Solar prices have been declining rapidly over the last 10 years, making the renewable energy source more and more affordable, globally. According to Bloomberg New Energy Finance (BNEF), solar and wind power have already reached grid parity in a number of European countries, China, and the State of California (PV Magazine). The key drivers behind
Myth 1: Solar Panel Manufacturing is Environmentally Damaging Studies by the NREL (National Renewable Energy Laboratory) have shown that the payback period in terms of energy production vs. production cost is actually <4 years. Aside from the relatively low cost of production and quick payback period, the NREL concluded that the average US household with
Kelvin Ross reported on June 20th 2019 for Renewable Energy World that renewables (wind and solar) now are the least expensive option for adding power generation capacity in 2/3rds of the world. Further drops in costs will see renewables powering nearly 50% of the global grid by 2050, and will get ~$9.5 trillion of investments
High efficiency modules have been in high demand in the recent times. The main goal of solar projects has always been to produce the most amount of energy possible in as little space as possible. This has become even more important in recent years, which has helped to drive mono module demands. The high efficiency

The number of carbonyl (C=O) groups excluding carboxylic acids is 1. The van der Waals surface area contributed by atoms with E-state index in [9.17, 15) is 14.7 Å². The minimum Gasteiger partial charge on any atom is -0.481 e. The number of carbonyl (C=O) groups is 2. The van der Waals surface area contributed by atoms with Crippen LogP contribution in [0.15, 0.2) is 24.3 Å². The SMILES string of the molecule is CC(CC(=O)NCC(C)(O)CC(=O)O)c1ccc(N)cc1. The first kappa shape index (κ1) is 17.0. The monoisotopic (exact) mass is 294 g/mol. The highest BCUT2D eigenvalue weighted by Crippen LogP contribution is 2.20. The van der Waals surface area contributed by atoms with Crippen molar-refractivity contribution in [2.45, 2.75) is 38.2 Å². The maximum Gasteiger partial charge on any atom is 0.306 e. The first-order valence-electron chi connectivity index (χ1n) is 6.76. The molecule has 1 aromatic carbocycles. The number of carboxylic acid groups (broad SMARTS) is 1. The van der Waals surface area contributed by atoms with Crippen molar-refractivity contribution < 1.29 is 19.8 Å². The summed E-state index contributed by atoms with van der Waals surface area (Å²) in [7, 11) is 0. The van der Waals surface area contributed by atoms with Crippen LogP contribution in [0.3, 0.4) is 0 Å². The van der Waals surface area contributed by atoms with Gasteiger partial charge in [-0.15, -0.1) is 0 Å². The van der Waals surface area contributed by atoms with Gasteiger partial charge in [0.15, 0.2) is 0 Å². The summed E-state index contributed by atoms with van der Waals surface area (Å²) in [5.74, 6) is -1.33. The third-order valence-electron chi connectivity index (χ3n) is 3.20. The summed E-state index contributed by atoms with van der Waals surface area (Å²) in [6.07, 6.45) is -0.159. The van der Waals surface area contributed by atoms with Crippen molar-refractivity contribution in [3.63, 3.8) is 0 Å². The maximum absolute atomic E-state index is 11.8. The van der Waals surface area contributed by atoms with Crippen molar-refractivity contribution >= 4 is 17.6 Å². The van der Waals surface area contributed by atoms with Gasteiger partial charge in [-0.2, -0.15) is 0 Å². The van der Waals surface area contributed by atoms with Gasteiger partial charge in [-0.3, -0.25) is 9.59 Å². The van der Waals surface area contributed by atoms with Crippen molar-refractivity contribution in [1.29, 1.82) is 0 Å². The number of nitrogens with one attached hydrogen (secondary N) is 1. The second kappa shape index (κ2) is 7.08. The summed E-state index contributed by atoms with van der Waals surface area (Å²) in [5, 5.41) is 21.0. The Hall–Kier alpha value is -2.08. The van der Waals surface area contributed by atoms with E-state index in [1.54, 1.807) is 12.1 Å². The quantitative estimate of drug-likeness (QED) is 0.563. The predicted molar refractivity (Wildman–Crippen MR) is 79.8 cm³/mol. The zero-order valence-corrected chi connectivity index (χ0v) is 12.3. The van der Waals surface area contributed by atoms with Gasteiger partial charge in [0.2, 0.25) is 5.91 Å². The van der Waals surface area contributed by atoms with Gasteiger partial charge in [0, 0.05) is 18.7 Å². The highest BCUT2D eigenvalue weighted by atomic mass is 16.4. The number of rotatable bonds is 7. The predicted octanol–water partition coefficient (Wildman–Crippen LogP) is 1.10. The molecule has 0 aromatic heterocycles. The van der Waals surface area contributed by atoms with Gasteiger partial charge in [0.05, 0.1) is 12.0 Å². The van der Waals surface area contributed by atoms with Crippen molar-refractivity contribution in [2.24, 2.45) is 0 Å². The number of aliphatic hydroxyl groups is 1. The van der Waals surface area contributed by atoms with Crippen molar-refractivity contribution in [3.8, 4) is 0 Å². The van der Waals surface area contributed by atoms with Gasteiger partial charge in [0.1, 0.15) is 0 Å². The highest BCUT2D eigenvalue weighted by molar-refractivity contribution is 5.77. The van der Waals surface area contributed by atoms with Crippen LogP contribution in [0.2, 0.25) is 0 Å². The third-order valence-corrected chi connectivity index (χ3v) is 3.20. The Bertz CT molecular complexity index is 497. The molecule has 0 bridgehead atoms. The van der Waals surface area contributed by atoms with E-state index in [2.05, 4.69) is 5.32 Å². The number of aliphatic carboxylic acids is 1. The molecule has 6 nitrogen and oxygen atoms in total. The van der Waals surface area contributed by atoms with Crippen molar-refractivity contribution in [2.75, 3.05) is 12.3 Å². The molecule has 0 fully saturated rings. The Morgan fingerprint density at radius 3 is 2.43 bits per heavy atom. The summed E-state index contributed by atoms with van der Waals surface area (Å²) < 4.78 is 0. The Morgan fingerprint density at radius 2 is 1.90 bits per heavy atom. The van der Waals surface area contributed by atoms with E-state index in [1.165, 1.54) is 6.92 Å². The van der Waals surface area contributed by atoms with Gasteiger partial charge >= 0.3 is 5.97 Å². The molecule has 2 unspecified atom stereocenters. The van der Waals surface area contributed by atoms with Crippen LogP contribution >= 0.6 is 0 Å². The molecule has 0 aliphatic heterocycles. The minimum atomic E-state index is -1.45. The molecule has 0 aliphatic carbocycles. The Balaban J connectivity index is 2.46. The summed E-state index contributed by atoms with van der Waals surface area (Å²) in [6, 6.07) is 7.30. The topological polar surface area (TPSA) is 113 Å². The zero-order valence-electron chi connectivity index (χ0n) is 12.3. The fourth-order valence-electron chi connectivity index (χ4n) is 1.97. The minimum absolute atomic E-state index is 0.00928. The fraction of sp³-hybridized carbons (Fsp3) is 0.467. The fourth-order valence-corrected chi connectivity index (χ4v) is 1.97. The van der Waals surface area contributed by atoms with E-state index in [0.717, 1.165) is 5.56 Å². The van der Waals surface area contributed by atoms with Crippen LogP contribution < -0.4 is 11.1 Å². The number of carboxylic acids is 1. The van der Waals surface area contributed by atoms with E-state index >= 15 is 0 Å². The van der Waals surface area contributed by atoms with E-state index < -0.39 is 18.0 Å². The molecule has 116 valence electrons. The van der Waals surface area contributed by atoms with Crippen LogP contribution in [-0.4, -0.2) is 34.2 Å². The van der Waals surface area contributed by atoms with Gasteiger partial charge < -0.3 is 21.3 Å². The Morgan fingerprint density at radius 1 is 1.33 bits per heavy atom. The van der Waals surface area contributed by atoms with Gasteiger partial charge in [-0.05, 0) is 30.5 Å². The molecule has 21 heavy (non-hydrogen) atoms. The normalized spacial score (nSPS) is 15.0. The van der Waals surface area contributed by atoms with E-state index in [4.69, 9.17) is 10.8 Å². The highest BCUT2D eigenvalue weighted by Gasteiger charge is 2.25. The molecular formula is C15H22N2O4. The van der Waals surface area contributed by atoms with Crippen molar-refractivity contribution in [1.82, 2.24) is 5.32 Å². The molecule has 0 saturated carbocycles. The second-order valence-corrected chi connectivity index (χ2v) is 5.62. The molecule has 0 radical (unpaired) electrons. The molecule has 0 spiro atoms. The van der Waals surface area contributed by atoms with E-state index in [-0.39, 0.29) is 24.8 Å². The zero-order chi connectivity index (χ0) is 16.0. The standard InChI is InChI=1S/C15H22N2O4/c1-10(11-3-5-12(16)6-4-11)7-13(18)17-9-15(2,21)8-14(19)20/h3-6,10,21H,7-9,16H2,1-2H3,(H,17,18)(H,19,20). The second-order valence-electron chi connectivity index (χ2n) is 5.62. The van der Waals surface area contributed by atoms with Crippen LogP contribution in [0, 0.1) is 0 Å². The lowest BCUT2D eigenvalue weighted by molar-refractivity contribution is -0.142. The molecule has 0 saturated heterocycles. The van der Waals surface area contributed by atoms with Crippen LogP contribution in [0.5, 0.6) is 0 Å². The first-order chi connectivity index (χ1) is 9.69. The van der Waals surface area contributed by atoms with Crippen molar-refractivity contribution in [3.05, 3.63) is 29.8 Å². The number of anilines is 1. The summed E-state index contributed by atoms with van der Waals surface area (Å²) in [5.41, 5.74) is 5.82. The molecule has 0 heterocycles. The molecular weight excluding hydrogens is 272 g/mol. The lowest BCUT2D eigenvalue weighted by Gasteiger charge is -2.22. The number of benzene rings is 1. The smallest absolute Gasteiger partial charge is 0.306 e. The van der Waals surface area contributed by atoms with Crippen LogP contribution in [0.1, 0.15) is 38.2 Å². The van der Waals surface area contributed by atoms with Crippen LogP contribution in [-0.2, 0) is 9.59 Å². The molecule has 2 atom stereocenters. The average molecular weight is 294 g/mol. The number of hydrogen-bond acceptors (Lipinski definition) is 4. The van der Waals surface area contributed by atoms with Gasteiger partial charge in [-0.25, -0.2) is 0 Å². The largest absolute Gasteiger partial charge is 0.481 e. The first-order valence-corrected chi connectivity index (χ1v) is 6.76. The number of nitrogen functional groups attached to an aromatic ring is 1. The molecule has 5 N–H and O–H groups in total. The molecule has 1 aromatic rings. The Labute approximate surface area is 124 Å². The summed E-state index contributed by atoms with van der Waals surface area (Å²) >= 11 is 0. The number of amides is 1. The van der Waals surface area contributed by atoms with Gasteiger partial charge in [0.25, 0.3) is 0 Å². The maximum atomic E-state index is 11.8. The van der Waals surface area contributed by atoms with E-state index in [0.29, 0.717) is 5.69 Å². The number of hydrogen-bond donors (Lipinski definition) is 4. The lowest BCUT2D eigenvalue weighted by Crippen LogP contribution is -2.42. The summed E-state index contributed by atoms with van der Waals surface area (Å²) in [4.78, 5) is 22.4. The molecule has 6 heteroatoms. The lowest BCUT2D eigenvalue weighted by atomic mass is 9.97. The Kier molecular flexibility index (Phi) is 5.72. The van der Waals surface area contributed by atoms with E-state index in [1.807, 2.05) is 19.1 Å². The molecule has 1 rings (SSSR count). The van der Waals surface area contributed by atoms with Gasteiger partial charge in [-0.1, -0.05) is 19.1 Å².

Betsy Lillian reports for Solar Industry that the US Trade Representative (USTR) has announced a major update in the Section 201 trade ruling, namely that bifacial solar modules will be exempt from the tariff. The notice was published by Jeffrey Gerrish on the 12th of June, and states that (1) bifacial panels, (2) flexible fibre
Q1’19 reports have been released, announcing the top installers in 2018 and giving forecasts for 2019 and beyond. China installed the most solar by a huge amount in 2018, but did not reach their massive ~53GW installed in 2017, and actually saw the market contracting somewhat. The US, while taking second place in terms of
An article posted on the University of Manchester’s website reports that a team of scientists at the University have solved the initial degradation of solar cell efficiency. Prof Tony Peaker explains that “during the first hours of operation, after installation, a solar panel’s efficiency drops [around 2%]”, a phenomenon known as LID (light induced degradation).